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Driving the Jaguar F-Type R Coupe

  1. A year into its life, the Jaguar F-Type Convertible is still fresh as a daisy. It’s a very pretty thing all the way from ground level up to roughly the height of your belly button. Above that, the only bits that were designed by Jaguar are the windscreen and headrests, which are functional necessities, neither of them admitting a lot of creative freedom. The rest of the view is of whatever lies beyond. Range of mountains at a blazing sunset: good. Oil refinery in the wintry drizzle: less good.

    Now we’ve got the F with a hard roof, this new Coupe, and it fills a larger vertical space with its own beauty. Ian Callum and his team have been able to express themselves even more fully. But there’s more to this car than looks alone. You might have noticed the little R badge on the rear right rump. Since the roadster arrived (and indeed this won’t change for the time being), the F-Types with a V8 have been called S. And S means 488bhp. But R means 542.

    Pictures: John Wycherly

    This feature first appeared in Top Gear magazine

  2. Now, never for a moment have I mumbled quietly to myself, while flooring the throttle of that Convertible and struggling to referee the occasionally messy brawl that’s going on between its rear tyres and the tarmac, “What this thing - ooops - really needs is - gulp - another 54bhp.” Still, Jag reckons to have done clever things to make the thing more manageable. We will see.

    It might have supercar power, but it isn’t quite supercar size. It doesn’t look stretched-out like a Mercedes SLS, for instance. Because the volumes aren’t overblown, the surfaces can be beautifully uncomplicated yet still make sense. It doesn’t look plain, even though there’s very little adornment, just graceful purpose. The roof sweeps its way over into a hatchback. Set into the hatch is a rear windscreen that tapers down and back, emphasising the width of the gently rolling hills of the rear wings. It’s a classic rear-drive power signifier, but done with a lovely elegance. From the side, the glazing envelope takes an upward kink, again reinforcing the sweep of those haunches.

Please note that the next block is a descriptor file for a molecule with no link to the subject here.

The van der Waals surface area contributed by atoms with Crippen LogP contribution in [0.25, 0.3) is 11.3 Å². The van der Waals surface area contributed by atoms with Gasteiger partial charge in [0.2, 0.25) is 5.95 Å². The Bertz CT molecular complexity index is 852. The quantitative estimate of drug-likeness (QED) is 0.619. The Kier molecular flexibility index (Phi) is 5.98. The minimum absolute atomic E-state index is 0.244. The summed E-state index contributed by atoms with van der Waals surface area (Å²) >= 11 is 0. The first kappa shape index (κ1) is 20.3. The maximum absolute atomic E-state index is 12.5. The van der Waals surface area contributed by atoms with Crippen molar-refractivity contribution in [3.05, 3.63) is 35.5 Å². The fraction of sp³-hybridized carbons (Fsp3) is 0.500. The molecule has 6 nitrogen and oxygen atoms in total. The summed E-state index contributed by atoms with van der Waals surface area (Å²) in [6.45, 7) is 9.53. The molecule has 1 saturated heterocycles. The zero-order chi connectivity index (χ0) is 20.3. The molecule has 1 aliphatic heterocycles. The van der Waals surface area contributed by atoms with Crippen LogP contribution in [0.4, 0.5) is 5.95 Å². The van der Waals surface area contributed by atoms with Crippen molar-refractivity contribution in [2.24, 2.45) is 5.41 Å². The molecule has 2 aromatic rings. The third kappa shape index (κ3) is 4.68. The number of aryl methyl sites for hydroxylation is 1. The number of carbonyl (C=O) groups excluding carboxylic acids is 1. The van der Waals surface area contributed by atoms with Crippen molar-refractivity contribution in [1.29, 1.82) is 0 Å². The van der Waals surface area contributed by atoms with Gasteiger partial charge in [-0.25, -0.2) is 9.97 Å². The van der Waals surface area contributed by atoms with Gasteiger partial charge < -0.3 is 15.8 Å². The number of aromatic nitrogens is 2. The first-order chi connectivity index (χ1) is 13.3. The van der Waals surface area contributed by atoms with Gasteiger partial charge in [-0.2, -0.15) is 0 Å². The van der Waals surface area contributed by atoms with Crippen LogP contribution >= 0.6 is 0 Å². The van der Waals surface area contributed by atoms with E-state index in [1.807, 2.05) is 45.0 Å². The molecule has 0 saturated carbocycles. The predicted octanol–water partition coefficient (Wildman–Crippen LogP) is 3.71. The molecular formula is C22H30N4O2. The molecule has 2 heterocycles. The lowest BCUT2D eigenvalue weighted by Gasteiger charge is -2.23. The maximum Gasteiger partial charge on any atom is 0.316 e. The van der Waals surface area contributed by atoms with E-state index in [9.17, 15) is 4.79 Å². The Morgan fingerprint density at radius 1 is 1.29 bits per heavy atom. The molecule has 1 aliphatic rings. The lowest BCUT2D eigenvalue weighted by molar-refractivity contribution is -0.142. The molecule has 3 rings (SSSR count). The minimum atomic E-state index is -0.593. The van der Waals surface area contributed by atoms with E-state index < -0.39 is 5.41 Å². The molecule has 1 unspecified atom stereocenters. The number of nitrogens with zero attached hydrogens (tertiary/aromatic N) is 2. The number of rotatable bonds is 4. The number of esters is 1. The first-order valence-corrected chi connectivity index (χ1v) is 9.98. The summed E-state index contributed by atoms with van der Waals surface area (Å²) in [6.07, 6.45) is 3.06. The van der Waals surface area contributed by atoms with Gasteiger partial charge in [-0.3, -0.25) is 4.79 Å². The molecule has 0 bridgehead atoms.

3. There’s sense to go with the beauty. The sloping tail encloses more volume than the Convertible’s flat bootlid, and the bulk of the folded canvas roof is also absent here. So, in place of the Convertible’s hilariously tiny rear glovebox, you’ve now got a proper boot. At a stroke, this kills the main criticism of the roadster. The Coupe is a proper GT, rather than a car reserved for people who don’t balk at buying new clothes whenever they arrive at their overnight stop.

    From the driving seat, it’s much like the roadster. The whole architecture embraces you snugly, like a sports car should. The R gives you the deep bucket seats that are options on other F-Types. They hold you properly when the forces get lateral, as they surely will. It’s stylish in here too, except for the navigation-info-configuration screen, which is standard JLR stuff, a system that’s now beyond pensionable age. Apart from overly complex menus and sluggish response, it has ugly, coarse graphics that are a betrayal of the designers’ work all over the rest of the car.

  4. Anyway, via that screen, you can configure the settings that kick in when you toggle the bronze key on the transmission tunnel. You’re given four separate choices over whether the key sharpens up the throttle travel, firms the damper programme, speeds the gearshift or weights up the steering some more. Even on the track, we’d honestly suggest leaving the throttle pedal at its least aggressive. You still get full power, it’s just that less of it cascades out of the engine at small pedal excursions. This engine is so immense that you sometimes don’t want to find yourself with the whole nine yards - six might well be what you want, and seven an embarrassment of riches.

    The R’s engine doesn’t feel more peaky than the S’s. The torque curve is better-fed everywhere it matters - the S is 460lb ft, the R 502lb ft from 2,500rpm up. So you can take a corner a gear higher than you expected and then teleport down the straight. It’s a fabulous engine to use. Supercharging the V8 gives it instant answers, all the time. It also squeezes your chest with a pounding barrel-chested exhaust noise like a low-level historical aircraft flypast. It makes bystanders duck.

  5. But to stop the noise rattling around inside the Coupe’s closed cabin, it has more rear-end soundproofing from tyre noise, and its exhaust bypass valves open at slightly different times than the Convertible’s do. Seems to work, though a track isn’t the best place to find out.

    We’re confined to a track because this is a prototype, a fact we promised we’d mention. But the engineers say it drives like the production car will. Apparently, the main thing that still needs sorting is the fit of the bootfloor trim. So if you see a photo of the bootfloor, I am contractually obliged to ask you not to cancel your order on account of the imperfect fit of its carpet.